Whilst it is clear that Africa continues to grow and prosper, it is a fact that the turbulence and uncertainty of the global financial crisis is impacting on domestic economies on our continent. Yet throughout, the continent continues to strive for greater economic growth and connectivity to positively change and improve the lives of all African people.

Potential for Aviation growth in Africa

The existing aviation players are confronted with a number of challenges that are impeding their ability to take advantage of the opportunities. More rapid development of intra-African route networks requires the liberalisation of the continent’s skies. Further challenges to aviation development are safety, air transport infrastructure, and adequate numbers of skilled people.

Intra-African air traffic is at a low level. Intercontinental traffic to and from Africa by African airlines, according to the African Airlines Association, is only about 20 per cent compared to about 80 per cent by non-African airlines. The best opportunities for growth and expansion lie in the under-served, niche African regional and domestic markets. There exist a total of about 660 regional and domestic city-pairs of which more than half are served by less than five flights per week. This implies that over half of the current city-pairs in Africa are underserved. However, in order to adequately serve these regional and domestic markets requires, the right aircraft.
 
Collaboration

Air connectivity is critical for the development of Africa’s economies. This requires collaboration among governments. At present air connectivity is being constrained by high taxes; charges and fees on passengers; expensive fuel prices; a lack of full implementation of open skies protocols; restrictive visa requirements; and cumbersome customs and excise clearance processes. So, to address these challenges requires collaboration by a wide range of stakeholders across Africa, including airlines, airports, the Ministries of Transport, Tourism, Trade, Finance, Customs and Excise.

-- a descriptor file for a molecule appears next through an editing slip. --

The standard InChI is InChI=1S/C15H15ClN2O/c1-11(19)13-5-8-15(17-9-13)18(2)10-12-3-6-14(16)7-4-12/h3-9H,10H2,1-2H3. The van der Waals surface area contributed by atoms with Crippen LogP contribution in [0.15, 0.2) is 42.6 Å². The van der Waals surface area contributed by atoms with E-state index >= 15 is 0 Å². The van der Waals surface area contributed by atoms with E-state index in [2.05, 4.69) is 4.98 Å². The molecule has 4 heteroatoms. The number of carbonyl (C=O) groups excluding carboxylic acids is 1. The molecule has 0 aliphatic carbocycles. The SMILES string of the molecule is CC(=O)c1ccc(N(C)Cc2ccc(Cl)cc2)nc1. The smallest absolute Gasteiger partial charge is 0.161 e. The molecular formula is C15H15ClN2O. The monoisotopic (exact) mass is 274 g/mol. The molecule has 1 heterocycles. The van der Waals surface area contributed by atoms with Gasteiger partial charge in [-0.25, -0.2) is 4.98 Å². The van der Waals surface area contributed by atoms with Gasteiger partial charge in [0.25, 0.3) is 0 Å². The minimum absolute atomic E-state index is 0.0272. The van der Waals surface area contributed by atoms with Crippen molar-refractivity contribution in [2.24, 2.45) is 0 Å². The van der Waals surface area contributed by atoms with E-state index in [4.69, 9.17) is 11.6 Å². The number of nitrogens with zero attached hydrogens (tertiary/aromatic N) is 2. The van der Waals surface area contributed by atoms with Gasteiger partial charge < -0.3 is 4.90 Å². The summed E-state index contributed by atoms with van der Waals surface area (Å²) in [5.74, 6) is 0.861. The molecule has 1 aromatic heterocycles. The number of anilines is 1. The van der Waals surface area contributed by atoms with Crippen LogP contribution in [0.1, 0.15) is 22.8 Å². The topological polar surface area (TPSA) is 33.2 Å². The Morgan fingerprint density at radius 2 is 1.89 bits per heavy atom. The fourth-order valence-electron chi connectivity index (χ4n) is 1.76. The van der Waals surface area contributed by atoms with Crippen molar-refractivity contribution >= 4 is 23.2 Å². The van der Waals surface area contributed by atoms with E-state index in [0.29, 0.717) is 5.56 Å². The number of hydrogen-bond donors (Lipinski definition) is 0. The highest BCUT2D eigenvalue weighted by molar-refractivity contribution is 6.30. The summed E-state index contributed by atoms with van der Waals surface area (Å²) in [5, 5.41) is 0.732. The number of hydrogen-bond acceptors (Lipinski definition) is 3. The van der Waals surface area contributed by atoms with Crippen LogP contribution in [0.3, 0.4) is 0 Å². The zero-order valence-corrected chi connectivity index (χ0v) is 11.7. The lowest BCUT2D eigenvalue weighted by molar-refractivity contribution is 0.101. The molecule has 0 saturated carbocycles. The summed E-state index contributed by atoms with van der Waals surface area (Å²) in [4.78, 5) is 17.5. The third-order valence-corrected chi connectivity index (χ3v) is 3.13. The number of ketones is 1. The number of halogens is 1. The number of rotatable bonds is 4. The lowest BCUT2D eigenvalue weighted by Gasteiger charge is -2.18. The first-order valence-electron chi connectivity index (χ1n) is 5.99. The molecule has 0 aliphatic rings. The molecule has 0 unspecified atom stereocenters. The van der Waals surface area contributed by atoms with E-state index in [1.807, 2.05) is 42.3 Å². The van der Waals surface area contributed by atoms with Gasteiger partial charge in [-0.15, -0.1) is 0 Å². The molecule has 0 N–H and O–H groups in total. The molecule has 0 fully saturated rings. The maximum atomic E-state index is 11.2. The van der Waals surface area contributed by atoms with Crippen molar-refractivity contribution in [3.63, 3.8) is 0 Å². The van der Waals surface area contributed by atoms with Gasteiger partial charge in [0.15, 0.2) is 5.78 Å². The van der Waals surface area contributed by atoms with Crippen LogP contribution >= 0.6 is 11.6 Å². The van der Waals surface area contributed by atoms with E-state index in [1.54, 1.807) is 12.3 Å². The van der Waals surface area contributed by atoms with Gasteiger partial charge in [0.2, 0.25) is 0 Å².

I can confirm, chairperson, that in South Africa especially in my public enterprises portfolio, we have a deliberate strategy to train and develop scarce and critical skills that are required to support economic growth. This initiative includes the training of artisans, developing of technical and engineering skills.

In the aviation industry in particular, we must recognise, which is both a need and demand, for an increased level of interdependence across our African continent, and horizontal-sharing (across countries) of advanced technologies.